SEMINAR: Structural evolution of calcite (CaCO3) at high temperatures: A hundred-year old mystery has been resolved
|Structural evolution of calcite (CaCO3) at high temperatures: A hundred-year old mystery has been resolved
Preceding W. L. Bragg’s deduction in 1914  about the room-temperature atomic configuration of the calcite form of calcium carbonate CaCO3 (Phase I), H. E. Boeke in 1912  found a reversible phase transition at around 1248 K. Since then, many experiments have been undertaken to determine the high-temperature structure of calcite, but none has succeeded. Here we first show the structure of the high temperature modification of calcite, named as Phase V by P. W. Mirwald , in addition to the intermediate state IV bridging Phases I and V , using the in-situ single-crystal X-ray diffraction technique. Phase V was stable only in a narrow temperature range between 1240 and 1275 K in a ~0.4 MPa CO2 atmosphere. The crystal was immediately decomposed upon further heating.
The oxygen sublattice is melted in Phase V. The joint-probability density function calculated from the inverse Fourier transform of the anharmonic atomic displacement parameters using the 3rd order expansion of the Gram–Charlier series, revealed that the oxygen atoms of the carbonate group in Phase V do not sit still at specified Wyckoff positions in the space group R–3m, but are distributed with equal probability along the undulated circular orbital about the central carbon, like “Tigers turned into butter” .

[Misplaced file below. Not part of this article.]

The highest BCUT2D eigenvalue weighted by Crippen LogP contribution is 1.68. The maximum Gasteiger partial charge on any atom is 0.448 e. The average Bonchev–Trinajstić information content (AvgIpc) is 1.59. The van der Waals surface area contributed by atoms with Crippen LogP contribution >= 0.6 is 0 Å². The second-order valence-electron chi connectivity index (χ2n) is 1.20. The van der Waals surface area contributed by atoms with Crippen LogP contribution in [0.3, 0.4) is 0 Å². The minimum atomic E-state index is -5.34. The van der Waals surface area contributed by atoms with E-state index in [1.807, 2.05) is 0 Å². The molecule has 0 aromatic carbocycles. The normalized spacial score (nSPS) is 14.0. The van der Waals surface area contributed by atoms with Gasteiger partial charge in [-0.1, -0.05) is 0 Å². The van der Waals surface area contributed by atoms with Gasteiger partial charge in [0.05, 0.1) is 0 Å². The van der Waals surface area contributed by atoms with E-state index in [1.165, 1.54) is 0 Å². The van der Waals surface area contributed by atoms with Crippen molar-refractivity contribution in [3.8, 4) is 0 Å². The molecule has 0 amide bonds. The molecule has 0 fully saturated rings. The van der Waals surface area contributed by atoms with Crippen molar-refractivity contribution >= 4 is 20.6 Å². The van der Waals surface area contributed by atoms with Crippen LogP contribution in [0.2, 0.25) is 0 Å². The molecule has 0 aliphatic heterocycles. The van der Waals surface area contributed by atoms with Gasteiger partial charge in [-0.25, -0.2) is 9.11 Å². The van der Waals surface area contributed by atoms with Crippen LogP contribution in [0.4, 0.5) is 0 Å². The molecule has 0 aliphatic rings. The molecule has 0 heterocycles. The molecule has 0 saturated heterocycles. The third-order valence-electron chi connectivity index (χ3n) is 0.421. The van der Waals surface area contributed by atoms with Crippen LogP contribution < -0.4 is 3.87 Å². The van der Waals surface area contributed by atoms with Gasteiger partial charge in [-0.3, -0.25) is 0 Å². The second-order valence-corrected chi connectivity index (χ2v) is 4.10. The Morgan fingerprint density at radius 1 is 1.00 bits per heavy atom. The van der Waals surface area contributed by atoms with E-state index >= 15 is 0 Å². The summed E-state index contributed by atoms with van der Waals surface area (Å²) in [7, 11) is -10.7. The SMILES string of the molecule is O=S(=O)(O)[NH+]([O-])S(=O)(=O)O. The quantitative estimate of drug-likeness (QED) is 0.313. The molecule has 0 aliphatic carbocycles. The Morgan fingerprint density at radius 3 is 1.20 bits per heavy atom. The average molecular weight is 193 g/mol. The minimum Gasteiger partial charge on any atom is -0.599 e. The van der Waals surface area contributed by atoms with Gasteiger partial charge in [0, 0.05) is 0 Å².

The amplitude of undulation and the magnitude of atomic displacement parameters suggested that the carbonate group in Phase V is no longer flat on the basal plane when the oxygen triangle comes to troughs or peaks of the undulation, but deformed like an umbrella. It appears that the oxygen atoms in Phase V migrate about carbon with repeating the umbrella inversion, as the last hurrah before decomposition.
Prof. Nobuo Ishizawa
Physics Seminar room 2.15
: 6488 2738
Wed, 12 Feb 2014 15:45
Wed, 12 Feb 2014 16:45
Annette Harrison <[email protected]>
Tue, 01 Apr 2014 10:04
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